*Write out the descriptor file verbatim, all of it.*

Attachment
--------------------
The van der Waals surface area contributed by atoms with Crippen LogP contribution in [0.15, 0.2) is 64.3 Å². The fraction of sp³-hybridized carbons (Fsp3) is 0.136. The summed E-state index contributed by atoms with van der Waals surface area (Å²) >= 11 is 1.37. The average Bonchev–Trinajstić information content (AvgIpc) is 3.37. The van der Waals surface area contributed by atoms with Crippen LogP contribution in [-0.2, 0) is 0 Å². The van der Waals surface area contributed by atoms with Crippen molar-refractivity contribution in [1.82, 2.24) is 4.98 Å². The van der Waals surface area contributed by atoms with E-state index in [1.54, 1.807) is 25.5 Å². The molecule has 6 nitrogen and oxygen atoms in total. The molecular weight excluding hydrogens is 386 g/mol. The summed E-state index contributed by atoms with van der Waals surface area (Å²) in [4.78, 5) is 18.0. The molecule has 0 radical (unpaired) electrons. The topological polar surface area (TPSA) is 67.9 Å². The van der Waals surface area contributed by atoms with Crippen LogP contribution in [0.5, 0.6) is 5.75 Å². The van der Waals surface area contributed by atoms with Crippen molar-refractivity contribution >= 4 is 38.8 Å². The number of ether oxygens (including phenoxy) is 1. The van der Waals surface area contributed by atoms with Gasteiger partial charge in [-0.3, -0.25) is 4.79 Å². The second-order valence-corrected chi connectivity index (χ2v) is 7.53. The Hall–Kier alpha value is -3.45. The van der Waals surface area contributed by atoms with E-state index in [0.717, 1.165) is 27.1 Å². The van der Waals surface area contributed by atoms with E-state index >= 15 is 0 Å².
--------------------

The van der Waals surface area contributed by atoms with Crippen LogP contribution in [0.15, 0.2) is 64.3 Å². The fraction of sp³-hybridized carbons (Fsp3) is 0.136. The summed E-state index contributed by atoms with van der Waals surface area (Å²) >= 11 is 1.37. The average Bonchev–Trinajstić information content (AvgIpc) is 3.37. The van der Waals surface area contributed by atoms with Crippen LogP contribution in [-0.2, 0) is 0 Å². The van der Waals surface area contributed by atoms with Crippen molar-refractivity contribution in [1.82, 2.24) is 4.98 Å². The van der Waals surface area contributed by atoms with E-state index in [1.54, 1.807) is 25.5 Å². The molecule has 6 nitrogen and oxygen atoms in total. The molecular weight excluding hydrogens is 386 g/mol. The summed E-state index contributed by atoms with van der Waals surface area (Å²) in [4.78, 5) is 18.0. The molecule has 0 radical (unpaired) electrons. The topological polar surface area (TPSA) is 67.9 Å². The van der Waals surface area contributed by atoms with Crippen LogP contribution in [0.5, 0.6) is 5.75 Å². The van der Waals surface area contributed by atoms with Crippen molar-refractivity contribution >= 4 is 38.8 Å². The number of ether oxygens (including phenoxy) is 1. The van der Waals surface area contributed by atoms with Gasteiger partial charge in [-0.3, -0.25) is 4.79 Å². The second-order valence-corrected chi connectivity index (χ2v) is 7.53. The Hall–Kier alpha value is -3.45. The van der Waals surface area contributed by atoms with E-state index in [0.717, 1.165) is 27.1 Å². The van der Waals surface area contributed by atoms with E-state index >= 15 is 0 Å².